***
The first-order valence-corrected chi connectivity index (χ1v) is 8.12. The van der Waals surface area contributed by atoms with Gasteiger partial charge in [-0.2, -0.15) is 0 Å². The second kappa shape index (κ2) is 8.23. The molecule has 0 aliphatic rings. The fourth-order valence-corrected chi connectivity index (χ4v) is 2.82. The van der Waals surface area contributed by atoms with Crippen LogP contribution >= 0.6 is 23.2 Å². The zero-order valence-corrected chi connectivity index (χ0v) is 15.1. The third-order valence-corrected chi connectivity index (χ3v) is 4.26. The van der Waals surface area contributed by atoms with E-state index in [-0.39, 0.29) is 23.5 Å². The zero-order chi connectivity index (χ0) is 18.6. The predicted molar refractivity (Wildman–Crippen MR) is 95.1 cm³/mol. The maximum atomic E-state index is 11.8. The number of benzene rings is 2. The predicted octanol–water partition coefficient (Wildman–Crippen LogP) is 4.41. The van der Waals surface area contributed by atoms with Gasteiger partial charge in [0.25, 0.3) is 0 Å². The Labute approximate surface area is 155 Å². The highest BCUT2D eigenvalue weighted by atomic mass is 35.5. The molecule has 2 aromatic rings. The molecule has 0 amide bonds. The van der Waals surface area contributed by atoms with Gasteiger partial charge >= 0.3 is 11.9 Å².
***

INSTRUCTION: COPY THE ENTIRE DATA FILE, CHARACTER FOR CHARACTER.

The first-order valence-corrected chi connectivity index (χ1v) is 8.12. The van der Waals surface area contributed by atoms with Gasteiger partial charge in [-0.2, -0.15) is 0 Å². The second kappa shape index (κ2) is 8.23. The molecule has 0 aliphatic rings. The fourth-order valence-corrected chi connectivity index (χ4v) is 2.82. The van der Waals surface area contributed by atoms with Crippen LogP contribution >= 0.6 is 23.2 Å². The zero-order valence-corrected chi connectivity index (χ0v) is 15.1. The third-order valence-corrected chi connectivity index (χ3v) is 4.26. The van der Waals surface area contributed by atoms with E-state index in [-0.39, 0.29) is 23.5 Å². The zero-order chi connectivity index (χ0) is 18.6. The predicted molar refractivity (Wildman–Crippen MR) is 95.1 cm³/mol. The maximum atomic E-state index is 11.8. The number of benzene rings is 2. The predicted octanol–water partition coefficient (Wildman–Crippen LogP) is 4.41. The van der Waals surface area contributed by atoms with Gasteiger partial charge in [0.25, 0.3) is 0 Å². The Labute approximate surface area is 155 Å². The highest BCUT2D eigenvalue weighted by atomic mass is 35.5. The molecule has 2 aromatic rings. The molecule has 0 amide bonds. The van der Waals surface area contributed by atoms with Gasteiger partial charge >= 0.3 is 11.9 Å².